Should You Use Your Batteries to go Off Grid?
If you are thinking of getting solar and batteries for your home, then you are probably excited by the prospect of cutting the cord to the grid, and never paying a power bill again.
But is that a realistic proposition?
In theory, you can go 100% off the grid with enough batteries, a special off grid inverter and a generator to provide emergency power in extended periods of low sun.
However there are 3 big problems with taking this off-grid route:
1) Your system will be 2 to 3 times more expensive because you need to buy:
a. A shed load of batteries
b. A second inverter called a 'battery inverter' to ensure the batteries charge and discharge correctly and to balance the loads and generation (because there is no grid to mop up your excess solar).
c. A secure shed to store those batteries.
d. Lots of time from an off-grid expert to design the system so you won't run out of electricity too often.
2) Every so often you will run out of electricity.
3) An off grid system is not a case of install-and-forget. They need a lot of maintenance. Expect to perform 10x the maintenance compared to a plain-vanilla grid connect system!
So having said that, why would any one be crazy enough to plump for an off grid system?
Here are 4 reasons you might choose to go off grid:
1) There is no electricity grid where you live. Perhaps you live in the middle of the Simpson Desert like my Uncle Dave (seriously, he does!) or somewhere else equally remote. Hey, there's no shortage of places like that in this big ol' country of ours!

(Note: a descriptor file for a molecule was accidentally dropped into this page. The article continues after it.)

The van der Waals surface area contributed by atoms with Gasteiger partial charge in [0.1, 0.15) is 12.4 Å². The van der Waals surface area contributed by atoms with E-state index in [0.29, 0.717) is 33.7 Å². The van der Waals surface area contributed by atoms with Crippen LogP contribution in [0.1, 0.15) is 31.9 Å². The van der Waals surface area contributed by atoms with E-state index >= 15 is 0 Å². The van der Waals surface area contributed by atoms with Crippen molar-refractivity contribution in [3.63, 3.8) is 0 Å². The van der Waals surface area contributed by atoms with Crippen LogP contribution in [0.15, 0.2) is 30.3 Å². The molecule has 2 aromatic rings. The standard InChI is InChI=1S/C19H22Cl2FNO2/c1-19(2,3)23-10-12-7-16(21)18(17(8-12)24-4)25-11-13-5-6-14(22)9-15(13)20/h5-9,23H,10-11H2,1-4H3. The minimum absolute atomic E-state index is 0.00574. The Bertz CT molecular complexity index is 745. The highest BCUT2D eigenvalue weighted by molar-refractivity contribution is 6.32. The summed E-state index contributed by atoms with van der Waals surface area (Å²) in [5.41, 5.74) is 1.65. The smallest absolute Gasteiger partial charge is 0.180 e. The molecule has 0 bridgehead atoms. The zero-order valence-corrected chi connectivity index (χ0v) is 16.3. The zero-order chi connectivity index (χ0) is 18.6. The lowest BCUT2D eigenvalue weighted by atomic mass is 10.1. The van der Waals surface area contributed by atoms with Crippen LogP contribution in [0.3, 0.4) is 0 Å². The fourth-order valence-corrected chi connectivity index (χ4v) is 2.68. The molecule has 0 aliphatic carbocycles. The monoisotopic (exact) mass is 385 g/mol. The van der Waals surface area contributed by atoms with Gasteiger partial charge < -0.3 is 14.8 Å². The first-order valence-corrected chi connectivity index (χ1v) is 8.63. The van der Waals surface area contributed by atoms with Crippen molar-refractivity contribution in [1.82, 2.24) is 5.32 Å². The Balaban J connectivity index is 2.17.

2) The nearest grid connection is a long way from your home and your local
gougers electricity network wants to charge you an arm and a leg to connect you. In this case it may actually be cheaper to go off grid - but be aware that a decent sized off grid system is going to start at approx. $25,000.
3) You are connected to the grid but you suffer frequent blackouts that really cause you grief. You want a system that can run when the grid is down and you understand that a standard grid connect solar system cannot operate when there is a power cut - unless it is a hybrid solar system with battery backup capability.
4) You're crazy. Your house is already connected to the grid. Blackouts aren't a problem, but you just like the sound of going off grid. You think it makes you more "independent" and protects you from the forthcoming apocalypse.
In fact, you've already got a big shed to put the batteries in. It's the same one where you stored all the canned food in readiness for the Y2K bug / end of the world last time round - and you don't mind spending $25k on an off grid system that would only cost $8k if it was grid connected. Or maintaining it 10 times more frequently than a grid-connect system. Or buying new batteries every few years. Because you are much closer to nature now you have cut that grid connection. . . Yeah - right on man! Peace!
I guess what I am trying to say is that unless 1) or 2) or 3) above applies, then it is kind of economically and environmentally insane to insist on an off grid solution.
Economically insane due to the cost being 3x higher.
Environmentally insane due to all those batteries you need to buy (and replace periodically) which contain a lot of really nasty chemicals.
For that reason, the rest of this guide is going to assume that you are thinking of buying a grid connect (hybrid) system for your home.